Lululemon has plenty more runway for sales growth, Barclays says in a note to clients. Lululemon shares are up more than 80 percent over the past 12 months. Yoga pants and leggings maker Lululemon is a bright spot in retail today, with plenty more runway for sales growth, according to one investment bank.
Lululemon (LULU) doesn't possess the right combination of the two key ingredients for a likely earnings beat in its upcoming report. Get prepared with the key expectations.
lululemon (LULU) mirrors strong long-term growth potential, backed by progress on the 2020 strategy. Strong holiday numbers should drive fourth-quarter fiscal 2018 results.
Hanesbrands (HBI) gains from strong brands and solid international presence. However, sluggish innerwear business and adverse currency impacts are headwinds.
Nike Gears Up to Deliver Its Q3 2019 Results(Continued from Prior Part)Nike’s forward PE multiple On March 18, Nike (NKE) was trading at 12-month forward PE multiple of 28.7x. The company’s valuation multiple has risen 24.3% since its
Levi Strauss & Co. is expected to list nearly 37 million shares on the New York Stock Exchange under the ticker symbol LEVI. The offering allows the founder's family to cash out a portion of its stake. This week denim lovers will get the opportunity to invest in more than just a pair of Levi 501s.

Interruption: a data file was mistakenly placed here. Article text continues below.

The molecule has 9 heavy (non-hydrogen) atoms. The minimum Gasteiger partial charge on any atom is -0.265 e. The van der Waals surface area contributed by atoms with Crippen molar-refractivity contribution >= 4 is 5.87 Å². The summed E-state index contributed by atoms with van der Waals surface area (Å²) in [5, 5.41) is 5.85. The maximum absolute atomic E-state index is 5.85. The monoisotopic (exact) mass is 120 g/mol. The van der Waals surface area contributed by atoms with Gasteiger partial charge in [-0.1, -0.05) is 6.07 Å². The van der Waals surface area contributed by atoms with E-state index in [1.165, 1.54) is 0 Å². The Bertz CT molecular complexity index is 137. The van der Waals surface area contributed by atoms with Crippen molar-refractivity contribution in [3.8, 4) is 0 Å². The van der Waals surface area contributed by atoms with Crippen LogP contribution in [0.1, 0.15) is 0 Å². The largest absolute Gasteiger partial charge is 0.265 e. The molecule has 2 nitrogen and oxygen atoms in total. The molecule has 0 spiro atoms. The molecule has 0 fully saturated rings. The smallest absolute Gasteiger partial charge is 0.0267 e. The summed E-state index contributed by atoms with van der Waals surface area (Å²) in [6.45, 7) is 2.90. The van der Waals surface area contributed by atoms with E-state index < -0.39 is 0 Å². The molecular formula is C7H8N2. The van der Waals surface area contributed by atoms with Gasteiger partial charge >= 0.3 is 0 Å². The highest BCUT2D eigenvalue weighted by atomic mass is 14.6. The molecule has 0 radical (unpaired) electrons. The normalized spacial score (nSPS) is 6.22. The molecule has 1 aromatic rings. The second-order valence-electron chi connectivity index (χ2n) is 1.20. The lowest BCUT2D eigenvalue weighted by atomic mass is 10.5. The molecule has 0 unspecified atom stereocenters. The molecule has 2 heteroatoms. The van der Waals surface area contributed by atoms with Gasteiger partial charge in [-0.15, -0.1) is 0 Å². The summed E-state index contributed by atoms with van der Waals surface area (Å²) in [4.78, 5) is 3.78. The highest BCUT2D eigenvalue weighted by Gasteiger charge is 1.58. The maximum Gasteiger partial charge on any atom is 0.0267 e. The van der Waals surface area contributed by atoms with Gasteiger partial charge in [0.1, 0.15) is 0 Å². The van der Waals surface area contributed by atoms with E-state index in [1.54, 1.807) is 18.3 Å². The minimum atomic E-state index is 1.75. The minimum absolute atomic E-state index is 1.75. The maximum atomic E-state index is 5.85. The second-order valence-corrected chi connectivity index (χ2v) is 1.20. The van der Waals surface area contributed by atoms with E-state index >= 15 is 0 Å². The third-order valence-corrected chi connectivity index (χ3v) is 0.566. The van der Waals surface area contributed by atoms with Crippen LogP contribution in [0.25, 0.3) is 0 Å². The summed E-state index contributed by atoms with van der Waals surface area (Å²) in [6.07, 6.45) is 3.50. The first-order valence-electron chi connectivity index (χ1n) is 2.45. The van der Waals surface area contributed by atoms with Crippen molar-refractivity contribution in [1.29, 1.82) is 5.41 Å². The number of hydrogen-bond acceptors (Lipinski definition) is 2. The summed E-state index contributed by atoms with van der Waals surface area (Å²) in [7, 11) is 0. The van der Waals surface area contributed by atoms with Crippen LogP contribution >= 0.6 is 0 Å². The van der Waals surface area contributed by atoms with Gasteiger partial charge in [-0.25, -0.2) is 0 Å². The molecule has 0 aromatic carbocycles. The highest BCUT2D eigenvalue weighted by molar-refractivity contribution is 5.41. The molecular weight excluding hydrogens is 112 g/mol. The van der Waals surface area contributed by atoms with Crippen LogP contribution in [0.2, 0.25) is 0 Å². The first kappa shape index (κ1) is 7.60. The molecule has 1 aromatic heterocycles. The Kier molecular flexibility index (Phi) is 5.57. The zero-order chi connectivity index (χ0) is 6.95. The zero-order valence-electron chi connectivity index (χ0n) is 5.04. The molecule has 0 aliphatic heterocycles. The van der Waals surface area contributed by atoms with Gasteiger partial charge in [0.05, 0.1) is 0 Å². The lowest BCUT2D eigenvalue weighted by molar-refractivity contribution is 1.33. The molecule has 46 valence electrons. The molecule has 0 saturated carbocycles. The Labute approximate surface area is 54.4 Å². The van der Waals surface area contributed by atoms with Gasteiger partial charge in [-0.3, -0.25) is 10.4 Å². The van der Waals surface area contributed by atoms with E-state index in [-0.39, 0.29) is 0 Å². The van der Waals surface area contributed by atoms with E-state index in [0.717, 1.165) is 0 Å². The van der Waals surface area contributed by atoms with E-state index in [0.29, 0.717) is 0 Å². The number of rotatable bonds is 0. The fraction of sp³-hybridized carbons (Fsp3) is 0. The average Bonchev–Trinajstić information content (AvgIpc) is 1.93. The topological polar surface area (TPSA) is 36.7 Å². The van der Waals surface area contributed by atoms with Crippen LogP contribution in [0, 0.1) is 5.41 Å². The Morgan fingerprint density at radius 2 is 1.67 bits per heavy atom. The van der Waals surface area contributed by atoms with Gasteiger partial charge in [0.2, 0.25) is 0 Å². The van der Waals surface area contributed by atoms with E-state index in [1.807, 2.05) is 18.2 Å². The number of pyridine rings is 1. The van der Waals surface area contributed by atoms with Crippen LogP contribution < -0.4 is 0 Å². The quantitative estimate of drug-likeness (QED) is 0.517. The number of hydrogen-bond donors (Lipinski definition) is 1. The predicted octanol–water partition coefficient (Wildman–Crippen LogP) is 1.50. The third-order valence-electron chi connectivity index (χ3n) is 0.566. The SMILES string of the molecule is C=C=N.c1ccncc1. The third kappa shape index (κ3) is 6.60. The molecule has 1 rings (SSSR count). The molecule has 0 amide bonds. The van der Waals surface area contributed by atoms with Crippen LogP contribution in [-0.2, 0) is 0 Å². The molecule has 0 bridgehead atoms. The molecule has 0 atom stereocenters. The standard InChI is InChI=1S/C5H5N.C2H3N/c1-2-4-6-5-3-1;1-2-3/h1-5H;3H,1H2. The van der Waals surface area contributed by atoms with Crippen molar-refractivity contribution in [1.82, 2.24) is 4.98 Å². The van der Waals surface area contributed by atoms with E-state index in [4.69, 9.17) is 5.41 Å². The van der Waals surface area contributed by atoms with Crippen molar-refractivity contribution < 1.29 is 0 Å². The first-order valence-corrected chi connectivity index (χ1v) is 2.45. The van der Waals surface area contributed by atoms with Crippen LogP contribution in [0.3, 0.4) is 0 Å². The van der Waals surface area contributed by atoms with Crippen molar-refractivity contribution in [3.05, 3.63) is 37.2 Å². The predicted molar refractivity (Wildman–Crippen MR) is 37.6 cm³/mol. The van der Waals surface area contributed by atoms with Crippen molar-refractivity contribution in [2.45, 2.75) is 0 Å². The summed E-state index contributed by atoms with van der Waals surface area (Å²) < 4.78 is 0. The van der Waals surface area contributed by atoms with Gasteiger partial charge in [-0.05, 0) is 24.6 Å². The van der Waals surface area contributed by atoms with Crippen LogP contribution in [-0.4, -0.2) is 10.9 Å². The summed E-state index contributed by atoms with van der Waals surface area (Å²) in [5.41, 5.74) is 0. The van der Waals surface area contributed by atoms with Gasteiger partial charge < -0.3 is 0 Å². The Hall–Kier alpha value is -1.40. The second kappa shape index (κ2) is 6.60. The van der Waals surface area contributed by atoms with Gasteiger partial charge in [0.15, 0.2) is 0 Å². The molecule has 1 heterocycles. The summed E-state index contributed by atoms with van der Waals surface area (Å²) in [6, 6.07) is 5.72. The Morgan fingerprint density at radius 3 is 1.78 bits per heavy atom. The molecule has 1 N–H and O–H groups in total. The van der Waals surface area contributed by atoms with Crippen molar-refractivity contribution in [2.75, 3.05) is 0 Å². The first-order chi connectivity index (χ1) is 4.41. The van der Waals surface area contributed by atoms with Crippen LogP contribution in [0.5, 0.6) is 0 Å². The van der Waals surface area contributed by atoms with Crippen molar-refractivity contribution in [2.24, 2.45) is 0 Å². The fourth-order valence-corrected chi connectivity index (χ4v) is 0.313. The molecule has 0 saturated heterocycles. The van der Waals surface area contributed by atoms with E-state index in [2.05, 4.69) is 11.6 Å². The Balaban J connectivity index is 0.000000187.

Columbia Sportswear (COLM) is committed toward expanding and enhancing its global DTC business. Also, solid international presence helps the company put up a solid past record.
Prestige Consumer (PBH) struggles with soft international and North American businesses. However, it is focusing on empowering healthcare brands.
Nike Gears Up to Deliver Its Q3 2019 ResultsYTD movementFootwear and apparel maker Nike (NKE) is scheduled to report its earnings results for the third quarter of fiscal 2019 (which ended on February 28) after the market closes on March 21. Nike
According to thredUP's 7th annual resale report, the secondhand apparel business is booming and is expected to hit $51 billion by 2023.
Welcome to the latest episode of the Full-Court Finance podcast from Zacks Investment Research where Associate Stock Strategist Ben Rains details what to expect from Nike's (NKE) third-quarter fiscal 2019 financial results that are due out after the closing bell on Thursday, March 21.